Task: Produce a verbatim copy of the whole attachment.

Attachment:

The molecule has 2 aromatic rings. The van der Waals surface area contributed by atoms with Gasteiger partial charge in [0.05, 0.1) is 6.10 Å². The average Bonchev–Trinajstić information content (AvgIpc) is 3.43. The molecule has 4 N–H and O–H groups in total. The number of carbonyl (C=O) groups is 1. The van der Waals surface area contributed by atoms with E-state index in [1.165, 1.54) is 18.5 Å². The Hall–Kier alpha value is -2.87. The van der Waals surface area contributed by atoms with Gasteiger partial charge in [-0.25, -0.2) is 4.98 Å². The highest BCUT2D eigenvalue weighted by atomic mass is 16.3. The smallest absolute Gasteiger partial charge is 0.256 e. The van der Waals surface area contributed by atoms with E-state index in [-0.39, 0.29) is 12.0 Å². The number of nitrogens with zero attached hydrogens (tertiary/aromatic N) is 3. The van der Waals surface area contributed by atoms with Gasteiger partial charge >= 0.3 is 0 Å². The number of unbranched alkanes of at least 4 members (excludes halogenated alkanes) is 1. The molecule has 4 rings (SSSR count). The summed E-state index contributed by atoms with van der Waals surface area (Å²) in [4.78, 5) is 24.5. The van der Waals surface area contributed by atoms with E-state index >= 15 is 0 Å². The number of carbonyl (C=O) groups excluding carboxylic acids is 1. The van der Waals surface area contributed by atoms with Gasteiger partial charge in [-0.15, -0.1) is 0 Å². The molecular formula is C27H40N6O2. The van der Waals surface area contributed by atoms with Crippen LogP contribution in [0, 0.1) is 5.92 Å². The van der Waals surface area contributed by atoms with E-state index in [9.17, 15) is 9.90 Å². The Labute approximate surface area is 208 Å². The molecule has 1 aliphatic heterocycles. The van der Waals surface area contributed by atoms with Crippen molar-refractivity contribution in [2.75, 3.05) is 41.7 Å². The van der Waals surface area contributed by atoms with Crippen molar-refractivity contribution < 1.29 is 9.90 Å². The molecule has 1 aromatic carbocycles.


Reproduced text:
The molecule has 2 aromatic rings. The van der Waals surface area contributed by atoms with Gasteiger partial charge in [0.05, 0.1) is 6.10 Å². The average Bonchev–Trinajstić information content (AvgIpc) is 3.43. The molecule has 4 N–H and O–H groups in total. The number of carbonyl (C=O) groups is 1. The van der Waals surface area contributed by atoms with E-state index in [1.165, 1.54) is 18.5 Å². The Hall–Kier alpha value is -2.87. The van der Waals surface area contributed by atoms with Gasteiger partial charge in [-0.25, -0.2) is 4.98 Å². The highest BCUT2D eigenvalue weighted by atomic mass is 16.3. The smallest absolute Gasteiger partial charge is 0.256 e. The van der Waals surface area contributed by atoms with E-state index in [-0.39, 0.29) is 12.0 Å². The number of nitrogens with zero attached hydrogens (tertiary/aromatic N) is 3. The van der Waals surface area contributed by atoms with Gasteiger partial charge >= 0.3 is 0 Å². The number of unbranched alkanes of at least 4 members (excludes halogenated alkanes) is 1. The molecule has 4 rings (SSSR count). The summed E-state index contributed by atoms with van der Waals surface area (Å²) in [4.78, 5) is 24.5. The van der Waals surface area contributed by atoms with E-state index >= 15 is 0 Å². The number of carbonyl (C=O) groups excluding carboxylic acids is 1. The van der Waals surface area contributed by atoms with Gasteiger partial charge in [-0.15, -0.1) is 0 Å². The molecular formula is C27H40N6O2. The van der Waals surface area contributed by atoms with Crippen LogP contribution in [0, 0.1) is 5.92 Å². The van der Waals surface area contributed by atoms with E-state index in [9.17, 15) is 9.90 Å². The Labute approximate surface area is 208 Å². The molecule has 1 aliphatic heterocycles. The van der Waals surface area contributed by atoms with Crippen molar-refractivity contribution in [2.75, 3.05) is 41.7 Å². The van der Waals surface area contributed by atoms with Crippen molar-refractivity contribution < 1.29 is 9.90 Å². The molecule has 1 aromatic carbocycles.